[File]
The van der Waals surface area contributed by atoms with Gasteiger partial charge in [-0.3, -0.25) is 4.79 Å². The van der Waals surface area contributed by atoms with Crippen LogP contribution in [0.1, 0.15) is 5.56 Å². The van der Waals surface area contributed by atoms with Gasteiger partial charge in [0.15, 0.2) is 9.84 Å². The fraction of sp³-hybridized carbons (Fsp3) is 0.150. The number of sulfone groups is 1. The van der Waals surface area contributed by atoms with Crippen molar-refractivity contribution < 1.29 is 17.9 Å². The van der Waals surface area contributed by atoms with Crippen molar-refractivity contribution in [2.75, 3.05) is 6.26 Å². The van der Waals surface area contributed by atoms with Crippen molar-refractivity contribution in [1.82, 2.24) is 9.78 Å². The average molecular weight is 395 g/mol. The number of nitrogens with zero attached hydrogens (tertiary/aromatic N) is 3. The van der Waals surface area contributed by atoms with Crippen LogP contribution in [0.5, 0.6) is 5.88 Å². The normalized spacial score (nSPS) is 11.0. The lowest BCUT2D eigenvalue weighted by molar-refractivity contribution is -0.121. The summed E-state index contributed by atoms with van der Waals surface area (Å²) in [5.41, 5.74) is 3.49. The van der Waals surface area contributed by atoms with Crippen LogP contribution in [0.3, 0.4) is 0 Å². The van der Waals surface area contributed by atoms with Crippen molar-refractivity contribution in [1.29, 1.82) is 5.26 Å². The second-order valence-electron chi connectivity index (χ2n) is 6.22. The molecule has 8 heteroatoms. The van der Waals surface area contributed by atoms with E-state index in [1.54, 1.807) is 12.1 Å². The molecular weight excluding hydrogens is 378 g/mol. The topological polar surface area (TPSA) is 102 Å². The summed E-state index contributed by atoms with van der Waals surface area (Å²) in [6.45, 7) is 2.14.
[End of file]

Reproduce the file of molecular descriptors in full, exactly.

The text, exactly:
The van der Waals surface area contributed by atoms with Gasteiger partial charge in [-0.3, -0.25) is 4.79 Å². The van der Waals surface area contributed by atoms with Crippen LogP contribution in [0.1, 0.15) is 5.56 Å². The van der Waals surface area contributed by atoms with Gasteiger partial charge in [0.15, 0.2) is 9.84 Å². The fraction of sp³-hybridized carbons (Fsp3) is 0.150. The number of sulfone groups is 1. The van der Waals surface area contributed by atoms with Crippen molar-refractivity contribution < 1.29 is 17.9 Å². The van der Waals surface area contributed by atoms with Crippen molar-refractivity contribution in [2.75, 3.05) is 6.26 Å². The van der Waals surface area contributed by atoms with Crippen molar-refractivity contribution in [1.82, 2.24) is 9.78 Å². The average molecular weight is 395 g/mol. The number of nitrogens with zero attached hydrogens (tertiary/aromatic N) is 3. The van der Waals surface area contributed by atoms with Crippen LogP contribution in [0.5, 0.6) is 5.88 Å². The normalized spacial score (nSPS) is 11.0. The lowest BCUT2D eigenvalue weighted by molar-refractivity contribution is -0.121. The summed E-state index contributed by atoms with van der Waals surface area (Å²) in [5.41, 5.74) is 3.49. The van der Waals surface area contributed by atoms with Crippen LogP contribution in [0.3, 0.4) is 0 Å². The van der Waals surface area contributed by atoms with Crippen molar-refractivity contribution in [1.29, 1.82) is 5.26 Å². The second-order valence-electron chi connectivity index (χ2n) is 6.22. The molecule has 8 heteroatoms. The van der Waals surface area contributed by atoms with E-state index in [1.54, 1.807) is 12.1 Å². The molecular weight excluding hydrogens is 378 g/mol. The topological polar surface area (TPSA) is 102 Å². The summed E-state index contributed by atoms with van der Waals surface area (Å²) in [6.45, 7) is 2.14.